Alex Jones, notorious conspiracy theorist and host and founder of right-wing site Infowars, was arrested and charged with driving while intoxicated early Tuesday morning in Travis County, Texas, officials said.
Jones, 46, was booked at 12:37 a.m. on March 10 at the Travis County Jail in Austin on the DWI charge, which is a Class B misdemeanor offense, said Kristen Dark, public information officer for the Travis County Sheriff’s Office. Under Texas law, a Class B misdemeanor is punishable by a fine of up to $2,000, a jail sentence of up to 180 days or a combination of both.
Jones’ bail was set at $3,000 and he was released on bond at 4:11 a.m., Dark said.
Jones and Infowars have been banned by multiple online platforms including YouTube, Twitter, Facebook, Apple and Spotify for violating policies on hate speech and harassment. He also hosts “The Alex Jones Show” on the Genesis Communications Network across the United States and online.
Among other things, Jones has claimed the 2012 mass shooting at Sandy Hook Elementary School in Connecticut — which killed 20 children and six adults — was a “giant hoax” perpetrated by “crisis actors”; said that NFL players protesting during the national anthem were “kneeling to white genocide”; accused the U.S. government of being behind the 9/11 attacks; attacked transgender and Muslim people; and called David Hogg, a survivor of the Parkland, Fla., high-school shooting, a Nazi.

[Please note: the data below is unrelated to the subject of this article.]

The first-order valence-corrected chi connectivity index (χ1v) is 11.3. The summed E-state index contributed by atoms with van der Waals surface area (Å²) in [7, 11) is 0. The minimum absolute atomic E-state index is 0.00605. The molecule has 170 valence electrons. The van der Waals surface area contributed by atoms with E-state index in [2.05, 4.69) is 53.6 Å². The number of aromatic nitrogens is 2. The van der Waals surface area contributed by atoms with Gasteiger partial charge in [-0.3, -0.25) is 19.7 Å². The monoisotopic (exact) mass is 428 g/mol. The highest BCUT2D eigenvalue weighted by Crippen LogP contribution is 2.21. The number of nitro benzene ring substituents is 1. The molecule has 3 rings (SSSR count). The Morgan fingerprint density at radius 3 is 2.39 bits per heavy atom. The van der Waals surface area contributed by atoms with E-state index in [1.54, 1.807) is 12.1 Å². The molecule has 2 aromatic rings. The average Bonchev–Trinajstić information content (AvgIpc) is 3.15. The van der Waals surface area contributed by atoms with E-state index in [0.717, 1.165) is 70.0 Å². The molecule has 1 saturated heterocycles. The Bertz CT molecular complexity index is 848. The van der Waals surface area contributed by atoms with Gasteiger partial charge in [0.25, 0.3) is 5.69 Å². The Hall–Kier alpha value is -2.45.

In December 2019, a judge in Texas ordered Jones and Infowars to pay $100,000 in court costs and legal fees to the father of one of the victims in the Sandy Hook massacre in a defamation suit brought against Jones. In a court deposition last year, Jones said it was a “form of psychosis” that caused him to believe events like the Sandy Hook massacre were staged.
According to a post Tuesday on Infowars, Jones “admitted to drinking a small amount of sake at a Japanese restaurant hours before with his wife” and claimed he was pulled over for driving 45 mph in a 40-mph zone. The Infowars article also claimed Jones was “cleared” of the DWI charge by “blowing less than a 0.08” — the breath-alcohol concentration (BAC) limit at which drivers in Texas may be charged with DWI — a claim the Travis County Sheriff’s Office could not corroborate. According to the Texas Dept. of Transportation, “a person is also intoxicated if impaired due to alcohol or other drugs regardless of BAC.”